Computer glitch hampers votinggreenspun.com : LUSENET : TB2K spinoff uncensored : One Thread
Computer glitch hampers voting Backup paper ballots delayed; rally held by Gore backers
By Bill Dries
The Commercial Appeal
Computer problems stopped and then slowed balloting at all 19 of the county's early voting sites Saturday afternoon, forcing the Election Commission to ship in supplies of paper ballots for voters or tell them to come back later.
Saturday was the first day for early voting at 18 satellite locations across the county, in advance of the March 14 presidential and county primaries.
The problems, which also affected early voting at Election Commission headquarters downtown, began around 2 p.m., said Election Commission chairman O. C. Pleasant, and affected computer software that prints online ballots for a specific voter's district. The district races on the ballot are the contests for Republican presidential delegates, which are divided by congressional district.
In addition to the computer problem, a variety of paper ballots printed for use as a backup system were not available "which surprised . . . me, to be honest," Pleasant said.
After getting the paper ballots, the voting sites were able to handle voters although at a slower pace than the computer technology would have allowed had it worked properly.
"We identified the problem but were afraid to deal with a fix until after the satellites closed," Pleasant said late Saturday afternoon as he stressed that no votes were lost in the computer turmoil.
Early voting resumes Monday at 9 a.m. at all 19 locations and ends Thursday at 3 p.m.
Computer technicians would work through the weekend to fix the problem, he added.
"We've told them that if it takes all weekend, they'll be working on it - whatever it takes to make it right," Pleasant said.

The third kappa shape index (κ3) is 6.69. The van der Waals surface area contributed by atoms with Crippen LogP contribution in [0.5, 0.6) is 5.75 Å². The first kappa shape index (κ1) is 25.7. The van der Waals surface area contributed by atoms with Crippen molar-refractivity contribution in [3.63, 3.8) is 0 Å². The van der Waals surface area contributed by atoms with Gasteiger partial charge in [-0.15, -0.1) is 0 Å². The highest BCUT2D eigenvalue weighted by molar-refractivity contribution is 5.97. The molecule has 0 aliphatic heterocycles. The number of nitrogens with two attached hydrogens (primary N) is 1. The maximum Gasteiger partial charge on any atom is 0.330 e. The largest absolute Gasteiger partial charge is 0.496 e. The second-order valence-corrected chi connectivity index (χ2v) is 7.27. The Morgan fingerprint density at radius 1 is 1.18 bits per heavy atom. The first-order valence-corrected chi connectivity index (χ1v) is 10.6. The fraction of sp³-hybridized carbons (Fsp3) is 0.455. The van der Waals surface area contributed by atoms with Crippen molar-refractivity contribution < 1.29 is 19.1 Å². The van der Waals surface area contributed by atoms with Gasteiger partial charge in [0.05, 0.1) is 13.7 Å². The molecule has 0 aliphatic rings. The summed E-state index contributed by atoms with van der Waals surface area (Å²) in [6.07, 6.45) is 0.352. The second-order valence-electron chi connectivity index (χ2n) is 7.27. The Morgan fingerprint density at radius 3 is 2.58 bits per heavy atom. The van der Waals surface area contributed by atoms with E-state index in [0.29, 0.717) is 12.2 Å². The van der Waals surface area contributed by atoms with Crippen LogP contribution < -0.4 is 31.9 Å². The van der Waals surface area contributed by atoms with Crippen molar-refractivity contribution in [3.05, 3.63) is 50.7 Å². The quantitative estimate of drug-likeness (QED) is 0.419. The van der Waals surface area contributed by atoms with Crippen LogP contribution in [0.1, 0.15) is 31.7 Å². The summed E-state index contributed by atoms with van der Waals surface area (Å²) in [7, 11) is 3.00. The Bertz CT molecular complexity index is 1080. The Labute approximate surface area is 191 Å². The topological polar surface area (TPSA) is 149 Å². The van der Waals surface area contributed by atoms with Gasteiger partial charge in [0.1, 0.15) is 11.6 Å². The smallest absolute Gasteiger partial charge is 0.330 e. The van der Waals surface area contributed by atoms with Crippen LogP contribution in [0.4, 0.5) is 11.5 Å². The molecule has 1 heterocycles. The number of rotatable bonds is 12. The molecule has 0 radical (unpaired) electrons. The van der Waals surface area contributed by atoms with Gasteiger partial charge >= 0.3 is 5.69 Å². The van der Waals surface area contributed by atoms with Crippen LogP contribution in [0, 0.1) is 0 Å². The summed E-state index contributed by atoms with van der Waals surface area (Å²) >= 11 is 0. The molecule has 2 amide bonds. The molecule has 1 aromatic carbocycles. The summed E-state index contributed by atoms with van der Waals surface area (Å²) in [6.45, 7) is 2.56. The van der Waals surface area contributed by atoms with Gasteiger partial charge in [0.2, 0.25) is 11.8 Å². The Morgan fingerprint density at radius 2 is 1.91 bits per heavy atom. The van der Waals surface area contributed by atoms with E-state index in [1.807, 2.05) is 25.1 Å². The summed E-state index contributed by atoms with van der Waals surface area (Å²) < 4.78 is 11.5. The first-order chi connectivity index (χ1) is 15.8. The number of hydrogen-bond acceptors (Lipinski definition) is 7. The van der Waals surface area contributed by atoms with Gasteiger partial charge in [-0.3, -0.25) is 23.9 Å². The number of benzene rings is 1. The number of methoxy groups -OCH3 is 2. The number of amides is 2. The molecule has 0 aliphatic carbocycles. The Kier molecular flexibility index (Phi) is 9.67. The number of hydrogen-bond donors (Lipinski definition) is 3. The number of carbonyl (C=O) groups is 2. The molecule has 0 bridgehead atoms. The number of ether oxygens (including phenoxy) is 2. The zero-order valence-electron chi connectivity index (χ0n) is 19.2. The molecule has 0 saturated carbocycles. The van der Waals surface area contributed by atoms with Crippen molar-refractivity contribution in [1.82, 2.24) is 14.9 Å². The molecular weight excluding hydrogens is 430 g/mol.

Meanwhile, a group of 50 chilly supporters of Vice President Gore waved signs and voted early en masse downtown Saturday morning to kick off the presidential campaign's local effort.
The Gore supporters brought plenty of signs but some also wore T-shirts and stickers from other local campaigns as they looked for sunny spots on a cold morning.
Among the Gore supporters on the sidewalk outside Election Commission headquarters were local Democratic Party chairman David Cocke and Mayor Willie Herenton.
"This demonstrates to the nation that the hometown state of the Vice President - and the next president of the United States - will give a resounding vote of confidence to Al Gore," Herenton told the sign-waving crowd before leading them inside to vote.
The Gore effort was the only campaign so far to bring a group of supporters in to cast their ballots.
Local candidates on the ballot are not investing in the buses and vans used in elections with higher turnouts.
State Sen. Tom Leatherwood, who is running in the GOP primary for Shelby County Property Assessor, said early voting presents some timing challenges. Early voting at the Election Commission began Feb. 23.
"You've got three starting dates. It's almost like three little campaigns - identifying who those people are that are going to vote during those three different periods, how are you going to get in touch with them and how much do you utilize to get in touch with them," he said.
Leatherwood said his campaign will call supporters to urge them to vote early and mail out postcards with early voting locations.
"I wouldn't have anything against (buses or vans)," Leatherwood said in a recent interview. "It's just manpower."
-- cheryl (email@example.com), March 05, 2000